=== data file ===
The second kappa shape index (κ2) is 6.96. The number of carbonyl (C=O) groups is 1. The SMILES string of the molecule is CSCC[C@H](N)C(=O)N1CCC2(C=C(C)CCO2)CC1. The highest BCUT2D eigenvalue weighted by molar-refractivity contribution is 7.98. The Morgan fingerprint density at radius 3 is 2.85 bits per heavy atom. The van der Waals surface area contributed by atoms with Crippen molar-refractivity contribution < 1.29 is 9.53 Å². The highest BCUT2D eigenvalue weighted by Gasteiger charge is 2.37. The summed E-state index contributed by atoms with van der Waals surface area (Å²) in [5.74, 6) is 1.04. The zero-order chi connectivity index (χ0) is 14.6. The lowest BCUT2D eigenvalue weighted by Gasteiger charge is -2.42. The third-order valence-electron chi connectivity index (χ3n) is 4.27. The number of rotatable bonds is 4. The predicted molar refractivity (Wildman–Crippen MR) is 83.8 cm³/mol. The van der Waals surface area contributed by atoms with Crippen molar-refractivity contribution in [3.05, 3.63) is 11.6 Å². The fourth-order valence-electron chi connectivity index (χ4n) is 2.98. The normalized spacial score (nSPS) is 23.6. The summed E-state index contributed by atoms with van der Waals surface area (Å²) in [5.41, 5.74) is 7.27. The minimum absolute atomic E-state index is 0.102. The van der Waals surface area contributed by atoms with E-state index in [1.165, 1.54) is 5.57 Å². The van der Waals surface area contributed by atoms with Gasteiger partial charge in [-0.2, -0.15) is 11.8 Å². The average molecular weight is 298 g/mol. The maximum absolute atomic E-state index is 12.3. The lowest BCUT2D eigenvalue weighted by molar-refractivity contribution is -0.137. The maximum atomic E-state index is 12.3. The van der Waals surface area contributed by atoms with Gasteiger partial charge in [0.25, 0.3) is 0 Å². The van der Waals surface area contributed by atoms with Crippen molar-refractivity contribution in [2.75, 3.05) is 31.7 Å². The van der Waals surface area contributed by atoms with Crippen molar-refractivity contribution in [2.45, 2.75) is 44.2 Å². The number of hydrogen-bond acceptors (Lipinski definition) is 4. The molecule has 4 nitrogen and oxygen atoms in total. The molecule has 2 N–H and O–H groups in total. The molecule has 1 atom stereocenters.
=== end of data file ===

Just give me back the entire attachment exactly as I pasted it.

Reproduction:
The second kappa shape index (κ2) is 6.96. The number of carbonyl (C=O) groups is 1. The SMILES string of the molecule is CSCC[C@H](N)C(=O)N1CCC2(C=C(C)CCO2)CC1. The highest BCUT2D eigenvalue weighted by molar-refractivity contribution is 7.98. The Morgan fingerprint density at radius 3 is 2.85 bits per heavy atom. The van der Waals surface area contributed by atoms with Crippen molar-refractivity contribution < 1.29 is 9.53 Å². The highest BCUT2D eigenvalue weighted by Gasteiger charge is 2.37. The summed E-state index contributed by atoms with van der Waals surface area (Å²) in [5.74, 6) is 1.04. The zero-order chi connectivity index (χ0) is 14.6. The lowest BCUT2D eigenvalue weighted by Gasteiger charge is -2.42. The third-order valence-electron chi connectivity index (χ3n) is 4.27. The number of rotatable bonds is 4. The predicted molar refractivity (Wildman–Crippen MR) is 83.8 cm³/mol. The van der Waals surface area contributed by atoms with Crippen molar-refractivity contribution in [3.05, 3.63) is 11.6 Å². The fourth-order valence-electron chi connectivity index (χ4n) is 2.98. The normalized spacial score (nSPS) is 23.6. The summed E-state index contributed by atoms with van der Waals surface area (Å²) in [5.41, 5.74) is 7.27. The minimum absolute atomic E-state index is 0.102. The van der Waals surface area contributed by atoms with E-state index in [1.165, 1.54) is 5.57 Å². The van der Waals surface area contributed by atoms with Gasteiger partial charge in [-0.2, -0.15) is 11.8 Å². The average molecular weight is 298 g/mol. The maximum absolute atomic E-state index is 12.3. The lowest BCUT2D eigenvalue weighted by molar-refractivity contribution is -0.137. The maximum atomic E-state index is 12.3. The van der Waals surface area contributed by atoms with Gasteiger partial charge in [0.25, 0.3) is 0 Å². The van der Waals surface area contributed by atoms with Crippen molar-refractivity contribution in [2.75, 3.05) is 31.7 Å². The van der Waals surface area contributed by atoms with Crippen molar-refractivity contribution in [2.45, 2.75) is 44.2 Å². The number of hydrogen-bond acceptors (Lipinski definition) is 4. The molecule has 4 nitrogen and oxygen atoms in total. The molecule has 2 N–H and O–H groups in total. The molecule has 1 atom stereocenters.